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General Philatelic/Newcomer Cnr : Certification

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spikeola
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20 Jan 2018
12:32:05pm
How do we go about getting stamps appraised and certified? I have heard of companies such as Mystic and Kenmore but imagine they charge big bucks for their time. I also wonder if my stamps would be worth it? I have some that I have seen certified that have a rather high value. I also Know that there are so many factors to that value...meaning mine could be worthless...thanks for the help.

Michael
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51Studebaker
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Dialysis, damned if you do...dead if you don't
20 Jan 2018
12:57:40pm
re: Certification

For US stamps

Professional Stamp Experts
http://www.psestamp.com

The Philatelic Foundation
http://www.philatelicfoundation.org

The American Philatelic Expertizing Service (APEX)
https://stamps.org/Stamp-Authentication


For other countries there may be more specialized experts.

Cert costs typical are based upon catalog value (which drives me nuts). If a stamp is submitted for a high catalog value stamp but it turns out to be fake, they charge a flat rate (usually around $30-$35).

Before sending in for a cert, it is often best to submit a good quality scanned images on one of the forums like this one. Knowledgeable folks can take a look and advise if the stamp is legitimate enough to spend the money on a cert.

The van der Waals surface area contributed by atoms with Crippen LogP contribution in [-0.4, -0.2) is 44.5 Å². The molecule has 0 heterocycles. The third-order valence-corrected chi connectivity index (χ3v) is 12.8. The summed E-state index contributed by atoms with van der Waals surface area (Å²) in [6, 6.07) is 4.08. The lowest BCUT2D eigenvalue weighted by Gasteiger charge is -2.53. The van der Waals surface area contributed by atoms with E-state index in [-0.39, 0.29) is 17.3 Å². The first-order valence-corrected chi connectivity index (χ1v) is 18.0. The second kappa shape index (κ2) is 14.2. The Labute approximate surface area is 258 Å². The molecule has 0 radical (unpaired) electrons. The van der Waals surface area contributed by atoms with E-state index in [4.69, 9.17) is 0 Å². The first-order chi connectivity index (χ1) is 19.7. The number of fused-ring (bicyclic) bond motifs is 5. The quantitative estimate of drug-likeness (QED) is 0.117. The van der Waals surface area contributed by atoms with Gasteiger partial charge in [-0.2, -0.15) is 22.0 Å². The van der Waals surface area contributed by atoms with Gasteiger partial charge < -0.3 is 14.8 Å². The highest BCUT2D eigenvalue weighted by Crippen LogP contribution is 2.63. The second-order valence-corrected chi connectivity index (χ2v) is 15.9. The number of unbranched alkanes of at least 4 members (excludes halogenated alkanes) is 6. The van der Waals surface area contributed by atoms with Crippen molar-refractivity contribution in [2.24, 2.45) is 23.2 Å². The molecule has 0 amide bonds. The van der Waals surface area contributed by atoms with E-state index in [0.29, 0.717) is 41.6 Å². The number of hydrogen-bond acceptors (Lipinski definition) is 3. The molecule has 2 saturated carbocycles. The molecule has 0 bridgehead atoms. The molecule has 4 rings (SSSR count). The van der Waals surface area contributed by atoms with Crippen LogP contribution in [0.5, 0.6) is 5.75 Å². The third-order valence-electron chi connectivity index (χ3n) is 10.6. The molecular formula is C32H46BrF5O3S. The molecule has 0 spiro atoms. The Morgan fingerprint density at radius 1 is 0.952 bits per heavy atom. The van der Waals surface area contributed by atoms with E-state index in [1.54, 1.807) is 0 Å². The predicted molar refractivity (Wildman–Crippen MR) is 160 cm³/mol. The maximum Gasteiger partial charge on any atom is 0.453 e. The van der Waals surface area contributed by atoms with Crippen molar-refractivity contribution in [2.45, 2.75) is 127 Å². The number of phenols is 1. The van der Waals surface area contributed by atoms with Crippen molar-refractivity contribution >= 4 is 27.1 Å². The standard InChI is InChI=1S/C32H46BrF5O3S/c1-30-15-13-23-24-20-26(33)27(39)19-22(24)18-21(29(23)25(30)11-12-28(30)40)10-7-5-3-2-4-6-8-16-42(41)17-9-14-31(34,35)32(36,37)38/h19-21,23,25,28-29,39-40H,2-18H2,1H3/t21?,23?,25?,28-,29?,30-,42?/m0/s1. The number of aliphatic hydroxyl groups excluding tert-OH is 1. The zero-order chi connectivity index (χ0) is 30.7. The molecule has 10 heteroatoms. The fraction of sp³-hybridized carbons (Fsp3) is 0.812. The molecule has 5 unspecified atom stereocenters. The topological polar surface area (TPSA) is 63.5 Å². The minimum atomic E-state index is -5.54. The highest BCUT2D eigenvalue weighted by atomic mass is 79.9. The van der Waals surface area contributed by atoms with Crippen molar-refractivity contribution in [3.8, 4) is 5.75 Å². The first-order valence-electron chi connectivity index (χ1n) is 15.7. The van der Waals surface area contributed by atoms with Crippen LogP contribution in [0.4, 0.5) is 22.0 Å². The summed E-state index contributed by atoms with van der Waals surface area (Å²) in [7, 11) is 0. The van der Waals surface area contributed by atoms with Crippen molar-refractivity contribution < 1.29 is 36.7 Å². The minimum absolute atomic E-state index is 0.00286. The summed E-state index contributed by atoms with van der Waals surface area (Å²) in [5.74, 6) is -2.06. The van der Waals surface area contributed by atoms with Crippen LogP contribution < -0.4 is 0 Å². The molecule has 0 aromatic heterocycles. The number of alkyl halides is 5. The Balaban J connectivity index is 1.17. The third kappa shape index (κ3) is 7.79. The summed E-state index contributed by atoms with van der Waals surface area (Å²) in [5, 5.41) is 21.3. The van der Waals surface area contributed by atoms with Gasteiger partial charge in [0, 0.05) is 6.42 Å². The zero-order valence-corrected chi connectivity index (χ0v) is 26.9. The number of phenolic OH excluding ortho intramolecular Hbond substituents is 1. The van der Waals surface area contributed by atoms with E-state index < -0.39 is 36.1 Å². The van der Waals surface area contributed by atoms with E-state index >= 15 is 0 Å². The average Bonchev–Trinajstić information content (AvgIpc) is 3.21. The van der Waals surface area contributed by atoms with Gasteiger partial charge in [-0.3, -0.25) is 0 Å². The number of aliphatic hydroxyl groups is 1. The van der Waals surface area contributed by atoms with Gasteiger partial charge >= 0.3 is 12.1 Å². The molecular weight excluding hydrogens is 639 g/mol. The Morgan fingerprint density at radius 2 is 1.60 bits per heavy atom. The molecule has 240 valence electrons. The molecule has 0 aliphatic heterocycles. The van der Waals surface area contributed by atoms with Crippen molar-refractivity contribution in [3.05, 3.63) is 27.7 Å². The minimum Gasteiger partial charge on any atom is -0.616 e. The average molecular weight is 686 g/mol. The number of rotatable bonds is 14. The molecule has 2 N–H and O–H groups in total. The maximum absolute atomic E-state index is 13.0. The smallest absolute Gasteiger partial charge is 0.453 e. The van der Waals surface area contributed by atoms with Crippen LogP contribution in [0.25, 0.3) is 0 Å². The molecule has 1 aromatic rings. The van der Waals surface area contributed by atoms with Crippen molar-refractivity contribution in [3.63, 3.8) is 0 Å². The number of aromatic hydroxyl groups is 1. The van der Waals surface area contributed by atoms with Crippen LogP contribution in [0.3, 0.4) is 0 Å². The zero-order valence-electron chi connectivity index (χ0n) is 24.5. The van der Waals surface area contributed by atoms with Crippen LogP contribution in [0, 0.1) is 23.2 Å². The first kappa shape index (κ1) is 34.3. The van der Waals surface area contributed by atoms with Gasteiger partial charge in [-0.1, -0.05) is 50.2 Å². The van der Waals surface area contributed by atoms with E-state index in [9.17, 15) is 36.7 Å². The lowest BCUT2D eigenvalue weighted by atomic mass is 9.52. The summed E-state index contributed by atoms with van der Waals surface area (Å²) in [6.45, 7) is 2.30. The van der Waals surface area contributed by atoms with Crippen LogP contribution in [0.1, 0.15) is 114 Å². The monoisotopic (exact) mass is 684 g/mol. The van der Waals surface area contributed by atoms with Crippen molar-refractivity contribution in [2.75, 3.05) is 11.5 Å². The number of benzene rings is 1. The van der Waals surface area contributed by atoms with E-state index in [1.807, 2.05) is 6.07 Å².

Don

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michael78651
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20 Jan 2018
02:03:15pm
re: Certification

Mystic and Kenmore, among most other dealers are not recognized professional stamp experts.

Do as Don suggested and post an image of the stamp in question. People will be happy to help you with information from which you can decide whether to submit for a certificate or not.

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ChrisW
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APS# 175366
21 Jan 2018
07:27:01am
re: Certification

Yes, agree with Don. Given the cost of the cert., it become not cost effective to certify stamps below a certain CV (say maybe $100?). Now we have stamp forums where there's a lot of experts willing to help out for free Nerd


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BenFranklin1902
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Tom in Exton, PA
21 Jan 2018
12:33:58pm
re: Certification

The thing that I cannot understand is when I see very common stamps, like 3 cent commemoratives, graded with certificates. Who the heck does that?

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amsd
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Editor, Seal News; contributor, JuicyHeads
21 Jan 2018
02:06:35pm

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re: Certification

hope this all made sense, Michael

get certificates for stamps that you think MIGHT be rare and valuable, but do as much homework as possible in advance to weed out fakes, forgeries, and just common stuff. In my 30+ years collecting, I have had only one stamp expertized.

David

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CF1957
21 Jan 2018
02:38:03pm
re: Certification

Ben Franklin
The thing that I cannot understand is when I see very common stamps, like 3 cent commemoratives, graded with certificates. Who the heck does that?